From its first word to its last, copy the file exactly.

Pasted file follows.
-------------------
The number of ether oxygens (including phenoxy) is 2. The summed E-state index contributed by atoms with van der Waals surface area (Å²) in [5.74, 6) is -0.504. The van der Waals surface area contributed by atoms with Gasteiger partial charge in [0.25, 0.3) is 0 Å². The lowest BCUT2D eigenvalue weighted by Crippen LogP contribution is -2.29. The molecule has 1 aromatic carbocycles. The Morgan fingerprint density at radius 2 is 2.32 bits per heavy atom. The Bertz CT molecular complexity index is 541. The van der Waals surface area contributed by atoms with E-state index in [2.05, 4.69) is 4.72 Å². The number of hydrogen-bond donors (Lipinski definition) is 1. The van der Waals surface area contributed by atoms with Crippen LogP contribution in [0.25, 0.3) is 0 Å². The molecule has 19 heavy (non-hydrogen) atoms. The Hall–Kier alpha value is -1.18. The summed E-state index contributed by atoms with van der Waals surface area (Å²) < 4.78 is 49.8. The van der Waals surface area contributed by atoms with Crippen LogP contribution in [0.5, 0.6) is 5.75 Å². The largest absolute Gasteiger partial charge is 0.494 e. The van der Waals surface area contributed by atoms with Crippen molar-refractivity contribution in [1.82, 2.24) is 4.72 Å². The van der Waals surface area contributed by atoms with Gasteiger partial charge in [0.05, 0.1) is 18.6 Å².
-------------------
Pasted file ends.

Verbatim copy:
The number of ether oxygens (including phenoxy) is 2. The summed E-state index contributed by atoms with van der Waals surface area (Å²) in [5.74, 6) is -0.504. The van der Waals surface area contributed by atoms with Gasteiger partial charge in [0.25, 0.3) is 0 Å². The lowest BCUT2D eigenvalue weighted by Crippen LogP contribution is -2.29. The molecule has 1 aromatic carbocycles. The Morgan fingerprint density at radius 2 is 2.32 bits per heavy atom. The Bertz CT molecular complexity index is 541. The van der Waals surface area contributed by atoms with E-state index in [2.05, 4.69) is 4.72 Å². The number of hydrogen-bond donors (Lipinski definition) is 1. The van der Waals surface area contributed by atoms with Crippen LogP contribution in [0.25, 0.3) is 0 Å². The molecule has 19 heavy (non-hydrogen) atoms. The Hall–Kier alpha value is -1.18. The summed E-state index contributed by atoms with van der Waals surface area (Å²) < 4.78 is 49.8. The van der Waals surface area contributed by atoms with Crippen LogP contribution in [0.5, 0.6) is 5.75 Å². The largest absolute Gasteiger partial charge is 0.494 e. The van der Waals surface area contributed by atoms with Crippen molar-refractivity contribution in [1.82, 2.24) is 4.72 Å². The van der Waals surface area contributed by atoms with Gasteiger partial charge in [0.05, 0.1) is 18.6 Å².